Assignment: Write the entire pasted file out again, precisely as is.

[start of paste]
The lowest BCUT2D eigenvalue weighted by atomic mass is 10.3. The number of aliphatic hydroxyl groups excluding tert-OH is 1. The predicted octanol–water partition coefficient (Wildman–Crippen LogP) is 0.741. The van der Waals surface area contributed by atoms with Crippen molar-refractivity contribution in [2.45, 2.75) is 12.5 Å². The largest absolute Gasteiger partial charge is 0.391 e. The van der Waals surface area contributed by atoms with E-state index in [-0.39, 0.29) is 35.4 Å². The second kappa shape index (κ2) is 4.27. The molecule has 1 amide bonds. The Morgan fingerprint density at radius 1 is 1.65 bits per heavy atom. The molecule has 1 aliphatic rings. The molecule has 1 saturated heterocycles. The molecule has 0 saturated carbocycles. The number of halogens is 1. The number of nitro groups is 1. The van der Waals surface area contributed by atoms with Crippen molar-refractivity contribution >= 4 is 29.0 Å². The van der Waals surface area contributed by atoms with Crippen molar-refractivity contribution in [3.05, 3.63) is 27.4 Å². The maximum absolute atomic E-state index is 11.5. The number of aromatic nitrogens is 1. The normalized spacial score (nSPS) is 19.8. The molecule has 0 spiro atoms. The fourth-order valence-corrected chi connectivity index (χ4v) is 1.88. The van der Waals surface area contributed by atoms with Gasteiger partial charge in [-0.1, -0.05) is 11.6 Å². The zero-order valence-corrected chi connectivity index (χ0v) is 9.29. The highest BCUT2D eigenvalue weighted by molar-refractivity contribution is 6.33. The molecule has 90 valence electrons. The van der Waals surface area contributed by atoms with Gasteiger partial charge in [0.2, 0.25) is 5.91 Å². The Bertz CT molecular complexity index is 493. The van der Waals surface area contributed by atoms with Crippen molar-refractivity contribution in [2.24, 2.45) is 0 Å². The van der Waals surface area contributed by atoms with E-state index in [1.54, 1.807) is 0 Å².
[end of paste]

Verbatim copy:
The lowest BCUT2D eigenvalue weighted by atomic mass is 10.3. The number of aliphatic hydroxyl groups excluding tert-OH is 1. The predicted octanol–water partition coefficient (Wildman–Crippen LogP) is 0.741. The van der Waals surface area contributed by atoms with Crippen molar-refractivity contribution in [2.45, 2.75) is 12.5 Å². The largest absolute Gasteiger partial charge is 0.391 e. The van der Waals surface area contributed by atoms with E-state index in [-0.39, 0.29) is 35.4 Å². The second kappa shape index (κ2) is 4.27. The molecule has 1 amide bonds. The Morgan fingerprint density at radius 1 is 1.65 bits per heavy atom. The molecule has 1 aliphatic rings. The molecule has 1 saturated heterocycles. The molecule has 0 saturated carbocycles. The number of halogens is 1. The number of nitro groups is 1. The van der Waals surface area contributed by atoms with Crippen molar-refractivity contribution >= 4 is 29.0 Å². The van der Waals surface area contributed by atoms with Crippen molar-refractivity contribution in [3.05, 3.63) is 27.4 Å². The maximum absolute atomic E-state index is 11.5. The number of aromatic nitrogens is 1. The normalized spacial score (nSPS) is 19.8. The molecule has 0 spiro atoms. The fourth-order valence-corrected chi connectivity index (χ4v) is 1.88. The van der Waals surface area contributed by atoms with Gasteiger partial charge in [-0.1, -0.05) is 11.6 Å². The zero-order valence-corrected chi connectivity index (χ0v) is 9.29. The highest BCUT2D eigenvalue weighted by molar-refractivity contribution is 6.33. The molecule has 90 valence electrons. The van der Waals surface area contributed by atoms with Gasteiger partial charge in [0.2, 0.25) is 5.91 Å². The Bertz CT molecular complexity index is 493. The van der Waals surface area contributed by atoms with Crippen molar-refractivity contribution in [2.24, 2.45) is 0 Å². The van der Waals surface area contributed by atoms with E-state index in [1.54, 1.807) is 0 Å².